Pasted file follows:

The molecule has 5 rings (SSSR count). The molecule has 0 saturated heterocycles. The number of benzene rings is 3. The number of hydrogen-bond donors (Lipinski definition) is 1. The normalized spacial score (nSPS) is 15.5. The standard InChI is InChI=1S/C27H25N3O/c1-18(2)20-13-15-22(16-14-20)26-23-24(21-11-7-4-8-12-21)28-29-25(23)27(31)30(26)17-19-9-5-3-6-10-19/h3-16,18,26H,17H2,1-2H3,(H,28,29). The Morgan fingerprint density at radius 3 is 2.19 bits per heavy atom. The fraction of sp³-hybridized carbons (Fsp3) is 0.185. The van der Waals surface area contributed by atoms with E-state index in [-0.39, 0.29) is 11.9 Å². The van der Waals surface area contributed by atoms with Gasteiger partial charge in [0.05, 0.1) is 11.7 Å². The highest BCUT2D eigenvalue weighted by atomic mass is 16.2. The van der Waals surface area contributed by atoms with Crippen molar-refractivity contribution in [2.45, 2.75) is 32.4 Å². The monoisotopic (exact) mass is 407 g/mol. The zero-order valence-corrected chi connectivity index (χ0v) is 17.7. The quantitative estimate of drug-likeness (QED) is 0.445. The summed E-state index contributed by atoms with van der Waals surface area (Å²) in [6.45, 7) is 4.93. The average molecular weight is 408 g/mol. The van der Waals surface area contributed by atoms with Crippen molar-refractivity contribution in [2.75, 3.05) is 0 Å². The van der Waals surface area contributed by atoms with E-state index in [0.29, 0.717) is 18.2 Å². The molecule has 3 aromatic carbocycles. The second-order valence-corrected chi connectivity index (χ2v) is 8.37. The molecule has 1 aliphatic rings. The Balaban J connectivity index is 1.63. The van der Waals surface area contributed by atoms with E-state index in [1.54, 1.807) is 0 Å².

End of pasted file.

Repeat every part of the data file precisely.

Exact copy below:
The molecule has 5 rings (SSSR count). The molecule has 0 saturated heterocycles. The number of benzene rings is 3. The number of hydrogen-bond donors (Lipinski definition) is 1. The normalized spacial score (nSPS) is 15.5. The standard InChI is InChI=1S/C27H25N3O/c1-18(2)20-13-15-22(16-14-20)26-23-24(21-11-7-4-8-12-21)28-29-25(23)27(31)30(26)17-19-9-5-3-6-10-19/h3-16,18,26H,17H2,1-2H3,(H,28,29). The Morgan fingerprint density at radius 3 is 2.19 bits per heavy atom. The fraction of sp³-hybridized carbons (Fsp3) is 0.185. The van der Waals surface area contributed by atoms with E-state index in [-0.39, 0.29) is 11.9 Å². The van der Waals surface area contributed by atoms with Gasteiger partial charge in [0.05, 0.1) is 11.7 Å². The highest BCUT2D eigenvalue weighted by atomic mass is 16.2. The van der Waals surface area contributed by atoms with Crippen molar-refractivity contribution in [2.45, 2.75) is 32.4 Å². The monoisotopic (exact) mass is 407 g/mol. The zero-order valence-corrected chi connectivity index (χ0v) is 17.7. The quantitative estimate of drug-likeness (QED) is 0.445. The summed E-state index contributed by atoms with van der Waals surface area (Å²) in [6.45, 7) is 4.93. The average molecular weight is 408 g/mol. The van der Waals surface area contributed by atoms with Crippen molar-refractivity contribution in [2.75, 3.05) is 0 Å². The van der Waals surface area contributed by atoms with E-state index in [0.29, 0.717) is 18.2 Å². The molecule has 3 aromatic carbocycles. The second-order valence-corrected chi connectivity index (χ2v) is 8.37. The molecule has 1 aliphatic rings. The Balaban J connectivity index is 1.63. The van der Waals surface area contributed by atoms with E-state index in [1.54, 1.807) is 0 Å².